this. Progress has to be made in tackling the problem of the scale
of sexual abuse of children. We believe that a comprehensive
strategy for the protection of children from sexual abuse needs to
be developed, with more information for the public, a more
preventive approach, a better understanding of why so few
convictions are obtained and better use being made of the soft
information or criminal intelligence.
People Like Us covered a wide range of issues but we found one
common theme emerged time and again – that, although policy and
legislation have been developed, there remains a large gap between
policy and practice. This was tragically demonstrated by the
Victoria Climbie case in relation to child protection and in the
Ian Huntley case in relation to checks on the suitability of people
to work with children.
Children in foster care are still not receiving visits from social
workers at the intervals specified in regulations, particularly
those placed outside their local area. Regulations are only a
safeguard if they are complied with. The Children (Leaving Care)
Act 2000 is a major step forward but here, as elsewhere, progress
has been slow and there are difficulties to be overcome before the
aspirations of the act become a reality.
The Social Exclusion Unit’s report Young Runaways5 proposed an
action plan to tackle the problem; however, work done by the
Children’s Society (8) showed that only a third of local
authorities had policies in place for young runaways and only seven
out of a sample of 150 had implemented the 2002 government
recommendations to draw up a plan.
While it has become the norm for policy developments to include
consultation with children, it seems that there has been less
progress in what concerns them most – involvement in decisions that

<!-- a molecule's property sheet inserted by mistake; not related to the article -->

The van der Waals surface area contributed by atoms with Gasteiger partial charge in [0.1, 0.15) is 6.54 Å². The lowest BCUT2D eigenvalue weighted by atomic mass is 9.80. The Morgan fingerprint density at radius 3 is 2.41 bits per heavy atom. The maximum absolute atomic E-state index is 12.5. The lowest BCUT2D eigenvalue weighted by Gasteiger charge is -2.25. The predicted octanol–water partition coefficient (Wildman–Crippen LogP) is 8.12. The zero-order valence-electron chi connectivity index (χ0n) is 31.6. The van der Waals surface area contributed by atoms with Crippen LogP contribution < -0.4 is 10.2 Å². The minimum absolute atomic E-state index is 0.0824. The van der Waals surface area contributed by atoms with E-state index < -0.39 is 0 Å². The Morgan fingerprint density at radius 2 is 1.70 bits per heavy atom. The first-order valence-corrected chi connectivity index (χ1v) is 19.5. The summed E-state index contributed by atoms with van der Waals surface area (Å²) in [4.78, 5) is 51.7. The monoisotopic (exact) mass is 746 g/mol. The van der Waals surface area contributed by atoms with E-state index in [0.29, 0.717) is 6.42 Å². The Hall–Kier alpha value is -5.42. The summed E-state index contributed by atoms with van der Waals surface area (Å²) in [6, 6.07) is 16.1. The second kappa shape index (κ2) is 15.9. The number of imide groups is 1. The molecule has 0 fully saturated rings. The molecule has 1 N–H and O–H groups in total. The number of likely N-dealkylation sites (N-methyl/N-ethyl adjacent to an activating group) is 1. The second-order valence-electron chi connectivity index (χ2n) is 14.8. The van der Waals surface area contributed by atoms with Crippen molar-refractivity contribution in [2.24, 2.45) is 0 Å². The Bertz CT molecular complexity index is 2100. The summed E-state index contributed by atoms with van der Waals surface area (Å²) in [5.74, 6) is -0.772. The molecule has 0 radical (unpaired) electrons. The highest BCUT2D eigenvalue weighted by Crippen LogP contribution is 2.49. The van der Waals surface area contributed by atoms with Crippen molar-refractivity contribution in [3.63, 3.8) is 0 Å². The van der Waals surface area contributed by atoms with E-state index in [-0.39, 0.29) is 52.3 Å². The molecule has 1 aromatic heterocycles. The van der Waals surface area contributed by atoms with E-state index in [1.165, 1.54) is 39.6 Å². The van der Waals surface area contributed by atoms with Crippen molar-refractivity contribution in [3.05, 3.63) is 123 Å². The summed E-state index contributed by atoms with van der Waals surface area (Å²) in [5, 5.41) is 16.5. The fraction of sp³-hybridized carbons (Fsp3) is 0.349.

affect them individually.
Policy on children abused through prostitution has progressed, with
welcome changes to the law. But at the local level there still
seems to be a worrying level of denial about the scale and nature
of the problem. Local safeguarding children boards will need to
ensure there are mechanisms in place to address this problem in
Arrangements for child witnesses in court are being improved but
introduction has been slow and under-resourced, leading to uneven
implementation in different parts of the country.
Our conclusion is that, while a serious attempt has been made to
improve safeguards as recommended in People Like Us, there remain
areas of major concern, while new threats have emerged. While there
is still a need for further development of policy and legislation,
the real challenge is to implement effectively and consistently
those that are already in place. It is the implementation of
policies that protect children, not the policies themselves.
Marian Stuart is an independent consultant. As a former
senior civil servant at the Department of Health, her posts
included deputy chief inspector of social services. She was a
member of Sir William Utting’s review team for Safeguards for
Children Living Away from Home and has worked on a range of issues
relating to services for children.
This article reports on a study into the action taken on
proposals in People Like Us to improve safeguards for children
living away from home and on the current status of safeguards. It
looks into what policies have been developed and whether they are
being implemented effectively. It identifies groups of children
that remain very vulnerable and argues that a major rethink is
needed on how to tackle the sexual abuse of children.
(1) Sir William Utting, People Like Us: The Report of the Review
of Safeguards for Children Living Away from Home, The Stationery
(2) The Government’s Response to the Children’s Safeguards
Review, Cm 4105, The Stationery Office, 1998.
(3) M Stuart, C Baines, Progress on Safeguards for Children
Living Away from home. A Review of Action Since the People Like Us
report, Joseph Rowntree Foundation, 2004.
(4) M Stuart, C Baines, Safeguards for Vulnerable Children.
Three Studies on Abusers, Disabled Children and Children in Prison,
Joseph Rowntree Foundation, 2004.
(5) Social Exclusion Unit, Young Runaways, Social Exclusion
(6) Department of Health, Choosing with Care – the Report of the
Committee of Inquiry into the Selection, Development and Management
of Staff in Children’s Homes, The Stationery Office, 1992.
(7) House of Commons, The Bichard Inquiry Report, The Stationery
(8) The Children’s Society, Thrown Away, The Children’s Society,
Marian Stuart can be contacted about the issues in this article